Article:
Recalling the days when Yamuna held sway over the Moghuls

The recent floods in the Yamuna brought to mind the influence of the river on Delhi, its rulers and people. Akbar and Jahangir mostly stayed at Agra but continued to maintain a close relationship with the Yamuna (Jamuna then). Akbar had boats tied in the river so that he could sleep peacefully on hot, unbearable summer nights; so did Jahangir. When Shah Jahan moved his capital to Delhi he enjoyed boating on the river but at night the inmates of his harem — concubines, princesses, and maids of honour — went through the River Gate in the Red Fort for boating and bathing, accompanied by eunuchs, who served as bodyguards.

It is worth mentioning that when Prince Salim (Jahangir) reached the age of adolescence, he was made to swim in the river from Agra Fort to Sayyid-Ka-Bagh during the annual Tairaqi-ka-Mela, held in the monsoon months. The prince braved the currents of the flooded river and landed on the other side, where he offered chiraghi (lamps of honour) at the bagh and won the title of ‘ustad-e-tairaqi' (ustad of swimming) from Mir Macchili, the best swimmer at the Moghul court.

Urdu writer Ismat Chughtais's grand uncle, Master Qamaruddin was no less and used to swim from Delhi to Agra whenever the mystic mood seized him.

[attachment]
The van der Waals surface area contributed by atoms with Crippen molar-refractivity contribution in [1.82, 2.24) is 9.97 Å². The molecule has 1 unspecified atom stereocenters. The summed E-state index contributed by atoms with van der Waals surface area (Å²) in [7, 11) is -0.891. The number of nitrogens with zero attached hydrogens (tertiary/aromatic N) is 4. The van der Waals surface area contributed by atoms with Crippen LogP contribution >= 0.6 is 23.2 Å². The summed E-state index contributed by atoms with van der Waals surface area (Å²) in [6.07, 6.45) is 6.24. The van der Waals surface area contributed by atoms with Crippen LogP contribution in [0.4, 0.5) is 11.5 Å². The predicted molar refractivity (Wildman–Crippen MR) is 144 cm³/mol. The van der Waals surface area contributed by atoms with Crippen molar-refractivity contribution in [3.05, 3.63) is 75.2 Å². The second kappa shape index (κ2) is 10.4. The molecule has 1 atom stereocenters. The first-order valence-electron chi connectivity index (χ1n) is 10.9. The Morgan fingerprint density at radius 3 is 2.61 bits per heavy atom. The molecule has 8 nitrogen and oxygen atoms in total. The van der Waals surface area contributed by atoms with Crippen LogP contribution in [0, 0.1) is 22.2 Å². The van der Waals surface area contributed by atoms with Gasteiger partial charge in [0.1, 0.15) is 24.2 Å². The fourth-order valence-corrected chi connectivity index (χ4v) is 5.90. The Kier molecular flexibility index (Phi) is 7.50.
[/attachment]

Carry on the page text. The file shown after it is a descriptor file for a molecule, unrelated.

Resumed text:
Though the swimming fairs of Delhi were not so popular, yet princes and princesses did swim in the river at night during sawan-bhadon to escape the public eye.

Escape from Marathas

Prince Jahandar Bakht, eldest son of Shah Alam, jumped into the river from the Shah Burj of the fort in 1787 to escape the Marathas. He later made his way to Lucknow to seek the help of the Nawab of Oudh and of the British.

Bahadur Shah Zafar's Palace Diary gives an idea of his river cruises: “29 April, 1851: proceeded across the river on a shooting excursion. Hussain Mirza Nazir reported that two children of the dhobis were found in the Mahal.” (Incidentally, Bahadur Shah had told a deputation of dhobis that his kingdom did not extend to the other side of the river). The same day at 4 p.m. he again went across the river on a shoot. The next day too he crossed the river on a shooting excursion and was informed that Ashraf Ali Khan, while returning on an elephant over the wooden bridge, was thrown down when a leg of the animal went through a plank which had given way under its weight.

On May 1, 2 and 3 he went on more river excursions. On May 4 he was presented with two boxes of opium received from Patna, after his shooting trip. On May 12 at 4 p.m. it was reported that Mirza Kalan, son of Mirzah Kaus Shekon, aged 17 was carried away by an alligator while fishing in the river. Hearing this His Majesty was much grieved. On December 25, Christmas Day, the Emperor crossed the river and shot game.

Then six years later, on the night of May 10-11 1857, during the uprising, the sepoys from Meerut crossed the river and entered Delhi through the Rajghat Gate creating panic in the royal court and the city which was to last for several months and cost Bahadur Shah his throne.

As for the river floods, during the reign of Aurangzeb the river overflowed its banks and flooded Delhi right up to the Red Fort and Daryaganj. The river is said to have been tamed by the prayers of Hazrat Kalimullah, whose shrine is situated opposite the fort. The recent flood had no such saviour.